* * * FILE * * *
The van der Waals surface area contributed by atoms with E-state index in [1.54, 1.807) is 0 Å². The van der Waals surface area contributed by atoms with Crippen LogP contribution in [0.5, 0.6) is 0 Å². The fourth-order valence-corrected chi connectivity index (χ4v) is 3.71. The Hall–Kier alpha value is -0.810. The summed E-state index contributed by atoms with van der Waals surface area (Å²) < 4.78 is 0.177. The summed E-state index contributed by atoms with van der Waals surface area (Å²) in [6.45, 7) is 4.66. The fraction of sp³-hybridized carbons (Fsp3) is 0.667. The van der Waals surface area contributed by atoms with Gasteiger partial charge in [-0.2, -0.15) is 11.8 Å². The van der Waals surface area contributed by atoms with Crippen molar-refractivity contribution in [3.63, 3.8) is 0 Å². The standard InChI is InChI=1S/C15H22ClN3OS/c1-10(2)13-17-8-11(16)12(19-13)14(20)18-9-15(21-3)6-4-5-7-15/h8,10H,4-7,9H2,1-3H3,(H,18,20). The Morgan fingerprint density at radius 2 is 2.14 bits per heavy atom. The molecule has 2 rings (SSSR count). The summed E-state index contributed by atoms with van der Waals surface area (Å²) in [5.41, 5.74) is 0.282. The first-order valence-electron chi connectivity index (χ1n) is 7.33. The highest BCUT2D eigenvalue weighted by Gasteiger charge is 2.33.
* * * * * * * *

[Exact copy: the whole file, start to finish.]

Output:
The van der Waals surface area contributed by atoms with E-state index in [1.54, 1.807) is 0 Å². The van der Waals surface area contributed by atoms with Crippen LogP contribution in [0.5, 0.6) is 0 Å². The fourth-order valence-corrected chi connectivity index (χ4v) is 3.71. The Hall–Kier alpha value is -0.810. The summed E-state index contributed by atoms with van der Waals surface area (Å²) < 4.78 is 0.177. The summed E-state index contributed by atoms with van der Waals surface area (Å²) in [6.45, 7) is 4.66. The fraction of sp³-hybridized carbons (Fsp3) is 0.667. The van der Waals surface area contributed by atoms with Gasteiger partial charge in [-0.2, -0.15) is 11.8 Å². The van der Waals surface area contributed by atoms with Crippen molar-refractivity contribution in [3.63, 3.8) is 0 Å². The standard InChI is InChI=1S/C15H22ClN3OS/c1-10(2)13-17-8-11(16)12(19-13)14(20)18-9-15(21-3)6-4-5-7-15/h8,10H,4-7,9H2,1-3H3,(H,18,20). The Morgan fingerprint density at radius 2 is 2.14 bits per heavy atom. The molecule has 2 rings (SSSR count). The summed E-state index contributed by atoms with van der Waals surface area (Å²) in [5.41, 5.74) is 0.282. The first-order valence-electron chi connectivity index (χ1n) is 7.33. The highest BCUT2D eigenvalue weighted by Gasteiger charge is 2.33.